ANAHEIM -- The Angels took another step toward restoring what was supposed to be a heated rivalry with the Texas Rangers.
They rallied for a 4-2 win Friday night behind two key hits from phenom Mike Trout. Baseball fans have been anticipating a good fight between the two AL West heavyweights, but it has been a rout lately, with Texas winning 10 of the 13 previous matchups coming in.
The Angels pulled to within 4 1/2 games of first place, the closest they've been since April 16.
The Flash. He spent the first three weeks at Triple-A (and the Angels have played only eight), but Trout leads the Angels in triples. Any time he gets a hit that gets past an outfielder, he digs hard for third base. When he smacked one off the right-field scoreboard, it was almost automatic. Trout has been a spark since he arrived and he helped the Angels generate some energy on a night when Colby Lewis was lulling them to sleep. He also had the broken-bat single to center that drove in the winning runs in the seventh.
Call Jerome. You can't expect much more from your No. 5 starter. Jerome Williams gives the Angels innings -- and a chance to win -- virtually every time he takes the mound. Eight of his 10 starts have been quality. Things were wobbly for him early, but it was mostly due to an assortment of soft hits, and he got Mitch Moreland to hit into a couple of early double plays to avoid major damage.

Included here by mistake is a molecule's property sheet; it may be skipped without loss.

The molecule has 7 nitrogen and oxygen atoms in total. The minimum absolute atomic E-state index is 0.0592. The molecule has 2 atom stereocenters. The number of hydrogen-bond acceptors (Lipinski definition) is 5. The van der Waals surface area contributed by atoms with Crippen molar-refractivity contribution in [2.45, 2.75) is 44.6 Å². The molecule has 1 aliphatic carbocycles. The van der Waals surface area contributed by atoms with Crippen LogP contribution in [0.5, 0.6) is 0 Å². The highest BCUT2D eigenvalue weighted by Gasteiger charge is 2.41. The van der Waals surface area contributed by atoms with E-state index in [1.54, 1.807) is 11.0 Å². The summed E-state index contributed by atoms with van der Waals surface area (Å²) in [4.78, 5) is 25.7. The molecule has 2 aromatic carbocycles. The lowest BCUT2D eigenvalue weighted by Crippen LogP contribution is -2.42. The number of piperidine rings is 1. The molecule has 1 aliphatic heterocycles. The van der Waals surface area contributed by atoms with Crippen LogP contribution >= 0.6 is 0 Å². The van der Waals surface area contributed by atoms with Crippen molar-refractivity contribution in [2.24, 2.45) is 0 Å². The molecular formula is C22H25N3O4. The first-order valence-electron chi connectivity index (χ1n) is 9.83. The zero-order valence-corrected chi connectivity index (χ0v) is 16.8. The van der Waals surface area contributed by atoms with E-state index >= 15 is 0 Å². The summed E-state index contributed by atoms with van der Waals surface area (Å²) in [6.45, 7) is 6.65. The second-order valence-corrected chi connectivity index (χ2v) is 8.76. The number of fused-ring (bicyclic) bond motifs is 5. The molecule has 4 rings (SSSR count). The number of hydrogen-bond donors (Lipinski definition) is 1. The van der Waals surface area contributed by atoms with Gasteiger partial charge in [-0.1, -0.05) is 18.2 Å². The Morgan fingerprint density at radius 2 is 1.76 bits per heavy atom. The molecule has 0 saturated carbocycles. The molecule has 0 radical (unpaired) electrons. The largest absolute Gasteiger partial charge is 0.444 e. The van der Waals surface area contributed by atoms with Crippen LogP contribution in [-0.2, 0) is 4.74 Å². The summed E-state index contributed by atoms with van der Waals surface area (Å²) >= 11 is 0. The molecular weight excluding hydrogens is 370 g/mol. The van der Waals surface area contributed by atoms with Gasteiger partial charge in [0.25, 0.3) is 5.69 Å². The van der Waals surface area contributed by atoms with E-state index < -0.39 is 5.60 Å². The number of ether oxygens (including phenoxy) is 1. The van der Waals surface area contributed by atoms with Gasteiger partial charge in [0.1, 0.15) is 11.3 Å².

Stoppers. It's amazing how much the addition of one pitcher can do to improve a bullpen. Angels general manager Jerry Dipoto changed everything by adding Ernesto Frieri. Frieri has been ridiculous: 27 strikeouts and no hits in 13 innings. Now, Angels manager Mike Scioscia has three viable choices for the final two innings: Frieri, Scott Downs and Jordan Walden. He can make decisions based on matchups, and it's working like a charm so far.
Rough stretch. Alberto Callaspo came to the plate with Trout on third and nobody out and got to a 3-and-1 count -- with Albert Pujols on deck -- but, oddly, he decided to swing at the pitch ... and hit a weak foul popup to third. A few minutes later, maybe he was thinking about that bad at-bat when he played back on Nelson Cruz's routine grounder and flubbed it for an error.
Atmosphere. The Angels expect sellouts the next two games, but you would think a Friday night with the first-place team in town might generate more excitement. The Angels announced 40,040 fans were here -- about 5,000 off capacity -- but the crowd looked smaller than that, with the corners of the upper deck completely empty. Attendance is off by about 14 percent and the Angels have nobody to blame but themselves with their slow start.
Run defense. Backup catcher John Hester deserves the credit for jump-starting the Angels offense. He got the first extra-base hit off Lewis and scored the first run. But the Rangers ran wild on him in the early innings, stealing three bases. Hester has a slow release and the Rangers apparently had a good scouting report.